BIRMINGHAM BUSINESS LAW BLOG
A blog published by Red Mountain Law Group providing
legal updates and tips to businesses and individuals.
Posted on December 31, 2012
My main goal in writing this series was to bridge the gap between the expectations of the business owner and the abilities of the lawyer. A gulf exists between the two, and hopefully these articles help to fill the gap. I have tried to provide a little education, which I believe is necessary to have a better understanding of the process.
I have been harsh, at times, on lawyers, and I think lawyers deserve some of the blame for the system. In an effort to market our services, we inevitably pump up our own abilities beyond what we can actually perform and downplay the ability of other lawyers1. We create complexities that only other lawyers can understand. We attempt to create barriers to our knowledge, our forms, our courts, etc. that prevent commerce. As business people build roads around our services, we need to realize that lawyers are at fault for creating a system that needlessly slows down commerce instead of appropriately facilitating it.
However, in conclusion, I want to address the business people. When we market to you and when we serve you as clients, you are the customer, and to an extent, the customer is always right. (At least, we want to try and help you and not tell you what is really on our mind.) There are some more generic things that I would like to tell clients, which perhaps is not what you want to lead with when you are trying to obtain or retain work.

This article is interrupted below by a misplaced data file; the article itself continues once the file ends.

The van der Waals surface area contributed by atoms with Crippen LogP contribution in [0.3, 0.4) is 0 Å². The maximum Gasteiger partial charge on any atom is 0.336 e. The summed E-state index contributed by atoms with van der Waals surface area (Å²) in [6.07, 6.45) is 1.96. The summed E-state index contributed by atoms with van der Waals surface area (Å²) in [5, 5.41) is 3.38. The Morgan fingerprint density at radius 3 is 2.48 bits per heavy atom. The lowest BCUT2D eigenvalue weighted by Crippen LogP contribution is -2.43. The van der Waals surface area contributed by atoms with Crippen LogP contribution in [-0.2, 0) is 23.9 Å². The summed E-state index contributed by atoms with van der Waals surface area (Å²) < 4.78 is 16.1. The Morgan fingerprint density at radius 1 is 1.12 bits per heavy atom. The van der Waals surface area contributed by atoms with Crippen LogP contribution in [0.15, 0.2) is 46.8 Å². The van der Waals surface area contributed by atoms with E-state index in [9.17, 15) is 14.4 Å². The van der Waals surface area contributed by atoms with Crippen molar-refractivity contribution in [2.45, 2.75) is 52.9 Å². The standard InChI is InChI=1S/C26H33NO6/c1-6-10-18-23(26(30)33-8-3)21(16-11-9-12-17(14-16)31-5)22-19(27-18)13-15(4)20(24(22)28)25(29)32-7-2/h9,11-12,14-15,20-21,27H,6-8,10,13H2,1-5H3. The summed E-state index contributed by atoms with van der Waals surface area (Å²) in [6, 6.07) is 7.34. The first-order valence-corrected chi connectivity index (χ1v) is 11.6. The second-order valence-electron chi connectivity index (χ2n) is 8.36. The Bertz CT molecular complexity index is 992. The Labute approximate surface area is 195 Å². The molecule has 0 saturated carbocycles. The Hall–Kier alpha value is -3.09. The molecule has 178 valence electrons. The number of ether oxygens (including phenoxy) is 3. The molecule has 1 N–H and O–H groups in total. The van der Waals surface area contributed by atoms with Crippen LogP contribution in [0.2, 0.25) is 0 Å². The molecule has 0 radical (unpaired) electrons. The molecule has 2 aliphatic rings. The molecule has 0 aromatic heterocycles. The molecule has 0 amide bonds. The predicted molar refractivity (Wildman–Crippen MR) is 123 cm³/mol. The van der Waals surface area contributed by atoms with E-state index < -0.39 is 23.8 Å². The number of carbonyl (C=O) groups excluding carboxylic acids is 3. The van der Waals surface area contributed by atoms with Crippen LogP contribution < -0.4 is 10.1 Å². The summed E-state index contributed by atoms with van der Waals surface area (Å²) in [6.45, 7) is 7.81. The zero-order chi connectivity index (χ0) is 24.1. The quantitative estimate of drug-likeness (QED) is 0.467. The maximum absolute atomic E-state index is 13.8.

First, get the right lawyer for the right job. Don’t think that one attorney can do everything.2 The world is more complicated than that. If you bring a litigator to a complex transaction (or vice versa), you will get the heartache that you deserve. Some lawyers, including myself, spend a large portion of their practice managing or delegating to other lawyers in order to get the right attorney. Sometimes you need a lawyer to help engage other lawyers; sometimes you can do it on your own. Regardless, have enough wherewithal to know that one lawyer is not a jack of all trades.
Second, tell the lawyer all the facts. If you let or require a lawyer to work in a vacuum, their work is not going to meet your expectations. Part of our job is to gather the facts and decide what is relevant. If you let us sort out what is and what is not relevant, you will be better served. If you artificially limit our role, our performance will be subpar. If you are working with other lawyers, tell your attorneys. A second pair of eyes is always appreciated; second guessing is not. Also as you discuss your problem with your attorney, do not bring in random stuff from the internet and pretend that you know more than you actually do. If you have seen or heard about something, feel free to ask your attorney. Be careful with your terminology, sometimes industry jargon is confused for widely known legal terms.
Finally, and most importantly, do not lose your ethics/moral compass3. There is a difference between what you can do in business and what you should do in business. A lot of our economic system, particularly financing, is based on trust. Individuals loan money to other individuals. Individuals invest in other companies. We must remember that even if these arrangements are through large public companies, we are always dealing with individuals. Our system is based on faith that the receiver of the loan or investment can be trusted to deal with our resources.